Unsure whether you or your parent have dementia?Take Our Dementia Quiz
Many of our nursing home clients have inquired about Coronavirus and its potential impact on senior communities. At Tembo Health we utilized our expert specialty physician network to provide insights and explanations on the developing Coronavirus outbreak. Below we share background information, disease prevention measures, and how to respond to a positive case in a nursing home setting.
Wishing you the best of health,
Joseph S. Wallins, MD, MPH; Medical Director, Tembo Health
Anurag Gupta, MD, MBA, MMSc; Founder & CEO, Tembo Health
The outbreak of the Coronavirus disease of 2019 (COVID-19) at a King County nursing home in Washington State has led to dozens of infections and a number of deaths, and has made infection control and preventive measures of utmost importance. In addition, some states (e.g., Rhode Island) are announcing policies to limit the number of visitors to hospitals and healthcare facilities, including nursing homes . Because older adults and those with chronic conditions are at higher risk, the effects of COVID-19 can be more severe. The Centers for Disease Control and Prevention (CDC) and Centers for Medicare and Medicaid Services (CMS) have provided guidance, recommendations, and additional resources for healthcare facilities, summarized below. Please see links at the bottom of the article for additional information and for updates on all topics covered.
Coronaviruses are a family of viruses, seven of which can infect humans. While they mostly cause the common cold, three Coronavirus strains can cause more serious symptoms, including Severe Acute Respiratory Syndrome (SARS) in 2002-2003, Middle Eastern Respiratory Syndrome (MERS) in 2012, and now, a strain called SARS-CoV-2 which causes the Coronavirus disease 2019 (COVID-19).
The Coronavirus appears to be most harmful to those who are elderly and those with preexisting conditions, such as cardiovascular disease, lung disease, or diabetes. The mortality rate from the Coronavirus is still not fully known. The World Health Organization estimates the overall mortality rate could be as high as 3.4%, and preliminary numbers from China suggest that for those ages 60 and older, the rate may be as high as 6% [2,3]. However, the actual mortality rate is likely significantly lower given the large number of patients with mild or no symptoms who are not tested. By comparison, the mortality rate for seniors last year from the flu was slightly under 1% of the over 3 million seniors affected .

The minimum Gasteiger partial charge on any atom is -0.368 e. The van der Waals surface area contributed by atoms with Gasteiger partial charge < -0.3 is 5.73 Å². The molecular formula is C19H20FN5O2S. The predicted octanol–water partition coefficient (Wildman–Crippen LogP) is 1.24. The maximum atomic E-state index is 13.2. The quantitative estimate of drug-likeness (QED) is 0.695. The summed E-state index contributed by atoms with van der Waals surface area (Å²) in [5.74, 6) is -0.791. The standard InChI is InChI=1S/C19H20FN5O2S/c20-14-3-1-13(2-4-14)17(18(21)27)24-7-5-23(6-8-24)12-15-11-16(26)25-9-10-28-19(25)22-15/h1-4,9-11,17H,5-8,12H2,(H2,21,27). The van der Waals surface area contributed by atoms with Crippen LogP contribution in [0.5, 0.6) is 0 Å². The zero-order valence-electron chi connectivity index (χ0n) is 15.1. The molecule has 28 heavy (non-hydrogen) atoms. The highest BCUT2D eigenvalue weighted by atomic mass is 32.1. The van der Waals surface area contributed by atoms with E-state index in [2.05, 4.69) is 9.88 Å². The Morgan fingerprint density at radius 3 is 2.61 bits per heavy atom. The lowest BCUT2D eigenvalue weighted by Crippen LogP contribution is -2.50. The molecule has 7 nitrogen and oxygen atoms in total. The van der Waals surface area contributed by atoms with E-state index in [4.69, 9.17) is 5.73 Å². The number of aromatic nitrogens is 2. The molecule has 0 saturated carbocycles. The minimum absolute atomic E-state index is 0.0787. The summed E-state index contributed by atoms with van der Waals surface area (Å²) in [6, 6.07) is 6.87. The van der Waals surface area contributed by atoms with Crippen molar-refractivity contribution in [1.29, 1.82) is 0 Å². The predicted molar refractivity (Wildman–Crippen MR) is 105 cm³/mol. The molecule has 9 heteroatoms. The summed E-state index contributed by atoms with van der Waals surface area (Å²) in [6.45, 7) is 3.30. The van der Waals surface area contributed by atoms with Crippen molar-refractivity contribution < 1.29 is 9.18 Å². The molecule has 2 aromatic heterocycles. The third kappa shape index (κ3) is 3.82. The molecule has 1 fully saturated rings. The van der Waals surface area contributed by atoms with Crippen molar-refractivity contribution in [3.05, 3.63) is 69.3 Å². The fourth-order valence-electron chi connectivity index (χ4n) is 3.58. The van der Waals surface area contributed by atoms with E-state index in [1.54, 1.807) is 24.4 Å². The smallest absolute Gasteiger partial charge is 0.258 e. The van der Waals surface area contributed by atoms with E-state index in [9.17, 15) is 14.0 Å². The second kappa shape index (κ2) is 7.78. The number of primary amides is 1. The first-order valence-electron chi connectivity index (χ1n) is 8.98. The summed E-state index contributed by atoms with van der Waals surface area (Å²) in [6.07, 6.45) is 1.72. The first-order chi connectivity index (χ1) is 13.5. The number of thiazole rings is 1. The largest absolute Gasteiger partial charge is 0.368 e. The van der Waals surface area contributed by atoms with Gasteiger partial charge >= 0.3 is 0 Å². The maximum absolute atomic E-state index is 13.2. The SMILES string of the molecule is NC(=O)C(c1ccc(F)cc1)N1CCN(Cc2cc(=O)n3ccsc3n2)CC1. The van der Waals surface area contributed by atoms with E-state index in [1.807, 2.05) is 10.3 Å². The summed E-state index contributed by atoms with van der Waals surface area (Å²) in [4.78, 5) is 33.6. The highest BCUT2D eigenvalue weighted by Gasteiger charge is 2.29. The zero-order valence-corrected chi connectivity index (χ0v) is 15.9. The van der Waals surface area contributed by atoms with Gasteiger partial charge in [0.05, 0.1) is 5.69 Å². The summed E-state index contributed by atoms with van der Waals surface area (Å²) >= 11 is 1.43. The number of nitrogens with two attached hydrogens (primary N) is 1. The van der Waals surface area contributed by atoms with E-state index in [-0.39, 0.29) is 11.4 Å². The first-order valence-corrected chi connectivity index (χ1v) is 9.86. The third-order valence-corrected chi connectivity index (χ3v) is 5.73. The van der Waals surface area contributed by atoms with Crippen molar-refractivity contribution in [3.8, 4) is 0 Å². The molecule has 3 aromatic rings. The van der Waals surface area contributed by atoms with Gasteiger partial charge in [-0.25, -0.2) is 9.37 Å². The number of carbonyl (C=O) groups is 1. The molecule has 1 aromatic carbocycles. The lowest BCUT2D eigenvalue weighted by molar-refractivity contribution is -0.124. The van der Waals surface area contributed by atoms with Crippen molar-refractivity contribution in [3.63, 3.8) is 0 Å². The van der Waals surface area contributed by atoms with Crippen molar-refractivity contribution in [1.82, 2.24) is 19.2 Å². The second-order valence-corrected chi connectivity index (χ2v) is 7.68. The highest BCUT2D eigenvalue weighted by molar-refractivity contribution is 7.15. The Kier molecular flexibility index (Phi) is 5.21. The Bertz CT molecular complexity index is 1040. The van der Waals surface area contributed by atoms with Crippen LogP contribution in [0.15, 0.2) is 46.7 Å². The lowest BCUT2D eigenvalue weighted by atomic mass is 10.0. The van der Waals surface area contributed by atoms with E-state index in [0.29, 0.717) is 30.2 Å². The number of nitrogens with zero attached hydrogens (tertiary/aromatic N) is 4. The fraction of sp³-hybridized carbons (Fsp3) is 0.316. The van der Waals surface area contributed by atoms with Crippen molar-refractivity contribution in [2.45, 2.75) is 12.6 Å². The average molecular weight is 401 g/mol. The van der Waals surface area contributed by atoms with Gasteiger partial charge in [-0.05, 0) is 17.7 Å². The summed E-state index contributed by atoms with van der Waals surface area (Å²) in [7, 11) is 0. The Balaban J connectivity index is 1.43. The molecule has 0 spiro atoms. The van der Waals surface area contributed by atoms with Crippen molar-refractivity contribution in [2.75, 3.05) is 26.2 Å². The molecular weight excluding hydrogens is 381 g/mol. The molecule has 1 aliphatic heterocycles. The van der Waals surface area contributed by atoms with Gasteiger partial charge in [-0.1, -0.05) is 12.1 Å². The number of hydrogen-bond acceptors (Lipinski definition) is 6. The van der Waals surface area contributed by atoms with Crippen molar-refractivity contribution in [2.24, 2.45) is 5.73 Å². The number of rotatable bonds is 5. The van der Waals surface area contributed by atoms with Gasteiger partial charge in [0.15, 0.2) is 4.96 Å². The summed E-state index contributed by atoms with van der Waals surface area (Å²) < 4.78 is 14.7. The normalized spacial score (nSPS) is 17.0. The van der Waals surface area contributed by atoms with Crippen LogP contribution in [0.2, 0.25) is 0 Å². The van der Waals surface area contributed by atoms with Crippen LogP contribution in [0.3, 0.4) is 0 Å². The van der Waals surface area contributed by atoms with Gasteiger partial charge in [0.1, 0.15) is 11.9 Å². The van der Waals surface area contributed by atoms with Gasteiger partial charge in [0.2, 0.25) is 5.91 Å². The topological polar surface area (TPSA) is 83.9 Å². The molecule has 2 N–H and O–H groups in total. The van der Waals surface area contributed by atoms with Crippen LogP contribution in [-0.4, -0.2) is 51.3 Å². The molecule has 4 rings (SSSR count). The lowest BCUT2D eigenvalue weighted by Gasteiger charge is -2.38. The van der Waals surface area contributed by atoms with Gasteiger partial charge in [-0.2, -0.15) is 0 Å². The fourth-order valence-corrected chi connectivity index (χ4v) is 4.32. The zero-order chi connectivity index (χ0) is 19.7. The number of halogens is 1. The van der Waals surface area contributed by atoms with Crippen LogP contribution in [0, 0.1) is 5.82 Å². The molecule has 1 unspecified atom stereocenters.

The symptoms of COVID-19 are variable, and many patients may be asymptomatic. For patients who are symptomatic, initial symptoms may not be present for 2-7 days until after the initial infection, and often include a fever (temperature of greater than 100.4° F), chills, muscle aches, sore throat, and a cough .
Fevers often resolve after a couple of days, with most patients recovering without additional symptoms. For some patients, more significant symptoms develop over the next several days, including shortness of breath, a worsening cough, and in some cases, organ failure. About a quarter of severe cases may ultimately require critical care and hospitalization. Symptoms are worse in patients older than 60, and in those with pre-existing health conditions, such as cardiovascular disease, lung disease, and diabetes.
The virus is spread from person-to-person, mainly through respiratory droplets when someone who is infected coughs or sneezes . These droplets can land in the mouths or noses of nearby individuals and cause infection. The estimated number of patients that each patient may infect is currently estimated at 2.2, but this number is highly dependent on preventive measures put in place . Patients are thought to be most contagious when they are symptomatic, but even asymptomatic patients can be contagious. It is also possible to get the infection from surfaces or objects that have been infected; the virus can live on surfaces for up to 9 days.
A number of preventive actions can help prevent spread of the disease (adapted in part from the CDC and CMS):
If a resident develops a fever (temperature greater than 100.4° F) and symptoms of a respiratory disease, such as a cough or difficulty breathing, please reach out to your healthcare professional promptly. Direct the resident to wear a mask when traveling or around other individuals. Please follow the recommended preventive measures listed above.
Emergency legislation in Washington, D.C. to fight COVID-19 includes $490 Million for telemedicine services to be reimbursed through Medicare. This expands upon the current reimbursement program for rural areas.
During all seasons, telemedicine can reduce patients’ unnecessary exposure to bacteria and and viruses by eliminating visits to locations with high volumes of sick people, like doctors offices and emergency rooms. If you're interested in learning more or hearing best practices, feel free to contact our team at email@example.com. We are available to discuss how we may be of assistance to your team, and how our services may improve your team’s ability to prevent and combat COVID-19.
Disclaimer: Please consult your facility medical director or local department of health for the most up to date recommendations on Coronavirus and other infectious disease protocols.